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Big Brother
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by Jay Seaver

"Silly but sincere heroic-teacher flick."
3 stars

SCREENED AT THE 2018 FANTASIA INTERNATIONAL FILM FESTIVAL: "Big Brother" is corn of the highest order, and it probably won't be long before Hong Kong film fans watch it with more than a bit of irony, laughing at just how unrefined it can be at times. And that's fine, if not necessarily what the filmmakers were going for, because while the script is heavy-handed, the cast plays it with a relatively light touch, so it's an entertainingly cliched uplifting teacher movie rather than a sneer-worthy one.

The new teacher is Henry Chen Xia (Donnie Yen Ji-dan), who has never held the job before, but what is apparently an exceptional reference letter convinces principal Patrick Lin (Dominic Lam Ka-wah) to hire him as Liberal Studies teacher and assign him as homeroom teacher to Class F-6B, where all of the kids that the system has more or less given up on are. Five stand out - Jack Li (Jack Lok Ming-kit), who is always checked out because he's supporting his grandmother with his part-time job; Gladys Wang (Gladys Li), who wants to be a Formula One driver but whose father ignores her in favor of her younger brother; Faiyaz "Gordon" Ahnan (Gordon Lau Chiu-kin), a third-generation Pakistani immigrant with a talent for music; and twins Chris Guan (Chris Tong Kwan-yiu), a passionate gamer, and Bruce Guan (Bruce Tong Kwan-chi), who keeps their alcoholic father off Chris's back despite his own ADHD. The school on the verge of closing because of its low test scores, and a mobbed-up local developer is already making plans to buy the land after that happens.

Henry Chen hasn't always been a teacher, of course, but it's oddly relieving that the revelation that he's not some sort of undercover cop or a guy with some sort of secret agenda never comes. His backstory is instead pretty much what one would expect, and it allows writer Chan Tai-li and director Kam Ka-wai to not waste much time on Henry being won over, and a quick montage of him reading the students' files lets them quickly explain what their issues are. There's nothing in the film that is treated as a particular revelation - most folks watching it, whether in Hong Kong or elsewhere, will recognize these as issues that they're aware of but don't give much thought to because they're out of sight, and even the somewhat more arcane question of "teaching to the test" is handled without a lot of speechifying. There are, perhaps, a few instances where the filmmakers could have built things in a way that has them practicing what they preach a bit more: Gladys's story involves her not being given attention because she's a girl, and the movie follows along by only having one out of four or five characters of any import be female, and while Henry's classes celebrate critical thinking and broad knowledge over focusing on the MGE, the students' part of the climax is basically about passing the test and not how they manage it.

That sort of straightforward plotting needs a good cast to bring it to life, and the filmmakers do have that. The center, of course, is Donnie Yen, whose personal story in some ways resembles that of his character with the locations reversed, and for whom this particular project is clearly a labor of love. He spends much of the movie sporting a dorky grin and being utterly sincere while still maintaining a bit of cool, and it works better than it ever seems like it should - even though characters eventually start commenting that Henry is good at everything and gravitating to him, he still comes across as a bit of a goofball. He plays well off his young co-stars and the actors playing their parents, and more importantly, the kids play well off each other. Whether the English names of the characters and actors matching is just something Hong Kong movies often do in the subtitles or is an indication that the casting director found young folks who could effectively play themselves, they feel pretty genuine, and come across as long-time friends in the lighter scenes.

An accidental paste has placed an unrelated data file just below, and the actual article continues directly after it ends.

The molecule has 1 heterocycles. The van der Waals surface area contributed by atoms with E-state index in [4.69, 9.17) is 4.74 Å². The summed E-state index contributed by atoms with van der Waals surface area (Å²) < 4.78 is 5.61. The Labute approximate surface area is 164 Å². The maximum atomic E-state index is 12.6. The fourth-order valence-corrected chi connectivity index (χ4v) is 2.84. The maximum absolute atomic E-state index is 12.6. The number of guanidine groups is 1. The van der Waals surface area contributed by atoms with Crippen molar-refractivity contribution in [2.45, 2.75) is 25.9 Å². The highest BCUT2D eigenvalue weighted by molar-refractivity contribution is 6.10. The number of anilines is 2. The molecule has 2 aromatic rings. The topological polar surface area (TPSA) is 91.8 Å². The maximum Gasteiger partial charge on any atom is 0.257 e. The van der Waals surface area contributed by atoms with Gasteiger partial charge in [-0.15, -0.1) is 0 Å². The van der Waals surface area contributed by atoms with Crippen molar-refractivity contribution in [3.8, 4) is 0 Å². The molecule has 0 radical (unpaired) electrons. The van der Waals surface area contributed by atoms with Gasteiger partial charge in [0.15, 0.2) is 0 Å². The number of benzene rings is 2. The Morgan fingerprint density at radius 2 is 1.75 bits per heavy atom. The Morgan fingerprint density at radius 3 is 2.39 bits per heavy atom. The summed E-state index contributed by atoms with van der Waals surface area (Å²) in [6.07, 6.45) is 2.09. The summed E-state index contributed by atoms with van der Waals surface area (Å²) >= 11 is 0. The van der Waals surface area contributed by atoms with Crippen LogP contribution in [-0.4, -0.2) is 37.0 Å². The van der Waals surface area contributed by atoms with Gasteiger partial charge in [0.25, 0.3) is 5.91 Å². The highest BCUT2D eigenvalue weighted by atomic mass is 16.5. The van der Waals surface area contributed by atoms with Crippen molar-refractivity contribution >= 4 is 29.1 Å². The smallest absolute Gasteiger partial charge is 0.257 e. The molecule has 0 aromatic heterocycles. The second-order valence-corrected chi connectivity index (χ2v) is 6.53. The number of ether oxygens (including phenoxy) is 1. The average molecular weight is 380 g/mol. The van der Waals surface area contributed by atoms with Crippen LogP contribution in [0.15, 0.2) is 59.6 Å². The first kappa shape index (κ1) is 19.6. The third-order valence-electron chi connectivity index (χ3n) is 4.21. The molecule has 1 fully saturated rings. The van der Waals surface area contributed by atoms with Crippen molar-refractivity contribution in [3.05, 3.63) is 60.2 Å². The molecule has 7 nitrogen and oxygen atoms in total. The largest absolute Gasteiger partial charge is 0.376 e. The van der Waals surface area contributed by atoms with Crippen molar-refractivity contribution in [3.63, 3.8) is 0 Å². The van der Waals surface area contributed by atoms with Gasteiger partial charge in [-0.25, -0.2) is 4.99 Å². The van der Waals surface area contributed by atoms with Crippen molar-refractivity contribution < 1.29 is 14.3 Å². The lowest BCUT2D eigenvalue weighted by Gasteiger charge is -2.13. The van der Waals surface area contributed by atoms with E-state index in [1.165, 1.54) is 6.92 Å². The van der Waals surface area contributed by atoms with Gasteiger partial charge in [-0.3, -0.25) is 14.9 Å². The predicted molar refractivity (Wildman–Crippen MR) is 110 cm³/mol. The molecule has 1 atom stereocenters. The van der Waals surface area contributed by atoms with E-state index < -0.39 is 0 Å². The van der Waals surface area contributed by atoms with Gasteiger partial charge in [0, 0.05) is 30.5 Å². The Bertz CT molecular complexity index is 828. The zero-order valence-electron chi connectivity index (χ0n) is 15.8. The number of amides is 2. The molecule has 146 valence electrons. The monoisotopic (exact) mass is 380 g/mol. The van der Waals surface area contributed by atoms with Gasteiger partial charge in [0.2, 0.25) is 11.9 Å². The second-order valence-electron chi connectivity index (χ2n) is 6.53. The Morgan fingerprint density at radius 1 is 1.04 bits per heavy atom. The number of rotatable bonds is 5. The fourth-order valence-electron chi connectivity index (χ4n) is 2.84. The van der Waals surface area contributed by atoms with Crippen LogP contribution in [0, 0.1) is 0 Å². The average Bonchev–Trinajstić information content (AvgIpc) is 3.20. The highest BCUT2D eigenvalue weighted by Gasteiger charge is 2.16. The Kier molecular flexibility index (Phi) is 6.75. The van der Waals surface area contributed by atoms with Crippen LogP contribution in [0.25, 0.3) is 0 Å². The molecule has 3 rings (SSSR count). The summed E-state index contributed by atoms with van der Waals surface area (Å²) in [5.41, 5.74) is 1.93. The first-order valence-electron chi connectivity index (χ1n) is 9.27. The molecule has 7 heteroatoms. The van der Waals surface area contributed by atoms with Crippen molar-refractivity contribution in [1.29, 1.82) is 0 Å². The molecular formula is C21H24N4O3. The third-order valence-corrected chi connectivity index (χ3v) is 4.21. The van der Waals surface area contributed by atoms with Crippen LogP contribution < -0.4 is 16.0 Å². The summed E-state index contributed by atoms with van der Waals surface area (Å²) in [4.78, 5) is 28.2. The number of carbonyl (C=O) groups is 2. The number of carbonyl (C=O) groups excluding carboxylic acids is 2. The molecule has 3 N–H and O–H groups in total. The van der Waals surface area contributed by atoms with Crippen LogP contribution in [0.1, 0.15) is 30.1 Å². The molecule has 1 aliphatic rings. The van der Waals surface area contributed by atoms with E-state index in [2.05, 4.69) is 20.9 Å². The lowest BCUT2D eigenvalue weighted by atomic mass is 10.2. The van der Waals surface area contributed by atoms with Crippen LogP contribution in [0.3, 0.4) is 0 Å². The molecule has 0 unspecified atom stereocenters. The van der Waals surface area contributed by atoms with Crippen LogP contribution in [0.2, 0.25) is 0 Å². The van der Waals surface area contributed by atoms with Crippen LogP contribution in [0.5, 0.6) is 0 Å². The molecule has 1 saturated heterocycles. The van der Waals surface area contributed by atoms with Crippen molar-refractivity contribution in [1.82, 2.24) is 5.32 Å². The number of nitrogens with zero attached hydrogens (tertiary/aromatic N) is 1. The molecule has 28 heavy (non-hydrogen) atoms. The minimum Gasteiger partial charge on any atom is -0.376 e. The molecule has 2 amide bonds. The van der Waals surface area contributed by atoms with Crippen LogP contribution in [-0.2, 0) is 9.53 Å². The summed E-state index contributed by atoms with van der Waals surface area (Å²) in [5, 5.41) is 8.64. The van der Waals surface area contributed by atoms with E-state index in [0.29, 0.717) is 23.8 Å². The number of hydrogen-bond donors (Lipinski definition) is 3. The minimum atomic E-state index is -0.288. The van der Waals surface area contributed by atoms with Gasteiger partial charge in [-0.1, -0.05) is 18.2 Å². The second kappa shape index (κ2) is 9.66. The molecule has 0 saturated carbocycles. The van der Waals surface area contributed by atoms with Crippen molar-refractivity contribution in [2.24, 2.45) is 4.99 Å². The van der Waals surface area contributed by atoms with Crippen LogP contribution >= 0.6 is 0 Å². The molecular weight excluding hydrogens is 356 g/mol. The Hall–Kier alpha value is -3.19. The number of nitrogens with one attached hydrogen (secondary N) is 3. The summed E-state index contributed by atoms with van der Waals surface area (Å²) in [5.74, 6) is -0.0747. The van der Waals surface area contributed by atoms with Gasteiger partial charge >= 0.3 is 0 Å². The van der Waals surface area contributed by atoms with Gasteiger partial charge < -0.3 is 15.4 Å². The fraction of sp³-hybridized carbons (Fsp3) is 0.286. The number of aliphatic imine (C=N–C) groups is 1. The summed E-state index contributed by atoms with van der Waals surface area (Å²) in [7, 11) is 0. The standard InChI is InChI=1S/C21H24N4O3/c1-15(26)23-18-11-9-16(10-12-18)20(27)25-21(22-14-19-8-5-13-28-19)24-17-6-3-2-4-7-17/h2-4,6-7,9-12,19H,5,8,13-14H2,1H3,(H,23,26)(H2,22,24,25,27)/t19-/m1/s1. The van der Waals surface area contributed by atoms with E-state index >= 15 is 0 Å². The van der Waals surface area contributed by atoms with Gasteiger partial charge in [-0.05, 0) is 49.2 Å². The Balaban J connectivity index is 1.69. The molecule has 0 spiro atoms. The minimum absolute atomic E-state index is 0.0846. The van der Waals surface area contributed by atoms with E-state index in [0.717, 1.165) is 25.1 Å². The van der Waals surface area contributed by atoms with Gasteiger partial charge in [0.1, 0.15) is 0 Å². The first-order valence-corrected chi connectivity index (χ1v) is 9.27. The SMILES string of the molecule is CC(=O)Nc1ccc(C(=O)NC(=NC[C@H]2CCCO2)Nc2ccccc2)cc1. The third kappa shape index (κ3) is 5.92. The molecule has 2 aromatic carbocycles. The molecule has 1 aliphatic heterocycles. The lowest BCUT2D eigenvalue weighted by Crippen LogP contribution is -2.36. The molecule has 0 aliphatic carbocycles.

Of course, you don't just hire Donnie Yen to play the goofy teacher, so there are some moments early on where the filmmakers have some fun with the guy being pretty nimble, and then some more serious action with Yen and his stunt team later. The first big one is a bit of a mess - the locker room of a MMA show where Jack has gotten into some trouble has a tough layout, and it seems kind of hard for Kam and all to get good angles - but the big finale is kind of great. Yen and opponent Yu Kang have fought on screen several times before, and they throw themselves into it. There's a big, brawling feel to the action directed by Kenji Tanigaki even as it gets past flashbacks and remorse - they aren't messing around and this isn't a situation where you want the fighting to be pretty.

It's an energizing bit to a movie that at times can earn some audience groans or mocking laughter - for instance, everything with the eagle flying around Henry as he flashes back to a search for new purpose - but the fact that the filmmakers seem to mean every word a character says counts for more than you might expect. "Big Brother" isn't the coolest thing Yen has ever done, but it probably wouldn't work if the folks involved tried to make it that.

link directly to this review at https://www.hollywoodbitchslap.com/review.php?movie=32401&reviewer=371
originally posted: 08/02/18 11:37:26
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OFFICIAL SELECTION: 2018 Fantasia International Film Festival For more in the 2018 Fantasia International Film Festival series, click here.

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Directed by
  Ka-Wai Kam

Written by
  Tai-lee Chan

  Donnie Yen
  Joe Chen
  Kang Yu
  Ming-kit Lok
  Dominic Lam

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